READING ROUNDUP: OCRWC coming to Canada, Tough Mudder Half, and BF’s new sponsor
Dear obstacle racing peeps,
Somehow, I am not sure how… it is already November. That means Halloween candy has been packed away (or eaten), and the coffeeshops are getting dangerously close to selling peppermint mochas and playing Christmas jingles.
For yours truly, that is a sure sign to start packing bags and head somewhere warm. Few more weeks until beach!
Meanwhile, grab a coffee, your Sunday newspaper is here!
Blue Mountain Resort Selected As Site Of The 2016 Obstacle Course Racing World Championships // OCRWC
The big news of the last week is without a doubt the announcement of OCRWC 2016 venue. In the words of Ryan Atkins: “Welcome to Canada, bitches!”.
I’ll see y’all at the Blue Mountain Resort in Ontario, Canada (see my blog post on 9 things you must know, now that OCRWC is happening in Canada). That’s a whopping 45min drive from where I live.
Closest race commute e-var!
What Is Tough Mudder Half? // Tough Mudder
Tough Mudder has announced a shorter distance event – five miles of obstacles, excluding some signature ones that tend to scare people off – the Arctic enema, the Electroshock Therapy, etc. Most of the conversations regarding the announcement center around whether the Tough Mudder is losing its edge, by adding events that are easier and shorter.
Of course, let’s not forget that MOST race series already have a shorter distance event, and those events are usually the most popular. For example, Spartan Sprints attract more people than Supers, which in turn attract more people than Beasts, which in turn attract more people than Ultra Beasts. A move like that will allow friends and spouses of those who have already done Tough Mudder to get their feet muddy, thus, tapping into an entirely new demographic.
Best Places To Test Your Survival Skills // Lonely Planet
Fuego y Agua Survival Run in Nicaragua has been (rightly) named one of the best places to test your survival skills by the Lonely Planet. The word is out!
After this year’s inaugural Survival Run in Australia, some athletes will be travelling to Ometepe Island in Nicaragua from down under. This well-deserved nod from a more mainstream publication/source will further increase the event’s visibility to non-racer adrenaline junkie crowd.
World’s Toughest Mudder Thermoregulation Hack // MudRunGuide
WTM is the second last championship of the year (with BattleFrog taking place in December), and it’s coming up fast. Year after the year, the main obstacle is… the cold! The unique difficulty of managing gear at the Vegas venue is that it gets really cold at night and really hot during the day. I call this the Burning Man phenomenon.
The article discusses radiation, convection and evaporation, and suggests best strategies for gear, depending on time of day. While most already knew that wetsuit is crucial, the author suggests wearing both windbreaker jacket and pants, while out of the water to preserve warmth (as wetsuits are only designed to keep the body warm while submerged). On that note, would someone design a wetsuit specifically for WTM already?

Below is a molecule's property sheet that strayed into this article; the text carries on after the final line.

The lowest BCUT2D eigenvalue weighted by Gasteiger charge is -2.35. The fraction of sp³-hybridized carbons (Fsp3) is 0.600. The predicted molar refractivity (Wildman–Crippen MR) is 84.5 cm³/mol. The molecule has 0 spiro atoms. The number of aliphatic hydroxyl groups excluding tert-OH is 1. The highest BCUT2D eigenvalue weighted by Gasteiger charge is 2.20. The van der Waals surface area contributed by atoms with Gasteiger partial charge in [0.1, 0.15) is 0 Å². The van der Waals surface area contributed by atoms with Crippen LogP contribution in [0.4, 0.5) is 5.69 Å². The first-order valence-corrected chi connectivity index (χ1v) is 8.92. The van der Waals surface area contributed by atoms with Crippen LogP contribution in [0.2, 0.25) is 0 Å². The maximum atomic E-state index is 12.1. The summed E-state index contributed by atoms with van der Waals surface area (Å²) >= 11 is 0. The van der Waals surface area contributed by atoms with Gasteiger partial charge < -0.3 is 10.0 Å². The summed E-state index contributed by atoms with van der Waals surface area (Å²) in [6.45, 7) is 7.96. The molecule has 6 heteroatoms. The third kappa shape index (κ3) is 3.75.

Extra OCR Fees: Revenue Stream Or Freedom Of Choice? // Obstacle Racing Media
I didn’t realize that there was ambiguity around extra fees in the sport – of course, it is an extra revenue stream. It is unheard of for a trail race, or a triathlon to charge for parking and the bag drop (let alone spectators. Hey, mom! Wanna come watch me pound the pavement for four hours? It’ll only cost you $25!). Notable exceptions include road races in downtown core, where racers are left to fend for themselves to find parking – hardly an unexpected decision on the part of race organizers.
So, why do some obstacle races charge for parking and bag drops? Because they can. The racers are captive audience – there is rarely an option to walk to the race venue, and you are required to bring ID documentation in order to pick up our packet, and of course, you cannot race with those. Oh, look – a bag check! Damn it, it’s $5.
And, as pointed out in the article, there are “tangible benefits of enabling participants to ‘control’ some of their costs by being transparent in pricing and price increases and urging behaviors which have a positive impact on the experience (such as carpooling)”. Just like with cheaper airplane tickets, you CAN choose not to check the bag, and save yourself some cash – learn to pack light, y’all.
Three days ago BattleFrog announced a sponsorship deal with EliteOps Energy Strips for the remainder of 2015 season (two remaining races, including the championship). Is it just me, or did the entire thing kinda fly under the radar?
EliteOps Energy Strips are “an innovative energy and focus supplement that dissolves on your tongue, requiring no liquid consumption whatsoever”. Also, “unlike energy “shots” or drinks, EliteOps Energy Strips don’t require carrying bulky, heavy bottles of liquid. The individually wrapped strips are virtually weightless and take up no space, making them ideal for athletes of all types”. So, think Listerine strips.
Of course, unlike energy shots or drinks, the strips are also calorie-free, sooooo…. I don’t know how much energy 100mg of caffeine and some B vitamins will truly give ya on one of Christopher Acord‘s courses. Grab some sugar also, will you?
Whatcha doing tomorrow morning?
I will be discussing the latest Reading Roundup blog post on Periscope tomorrow (Monday) at 8am EST. Join me @k_solovieva.
See ya there?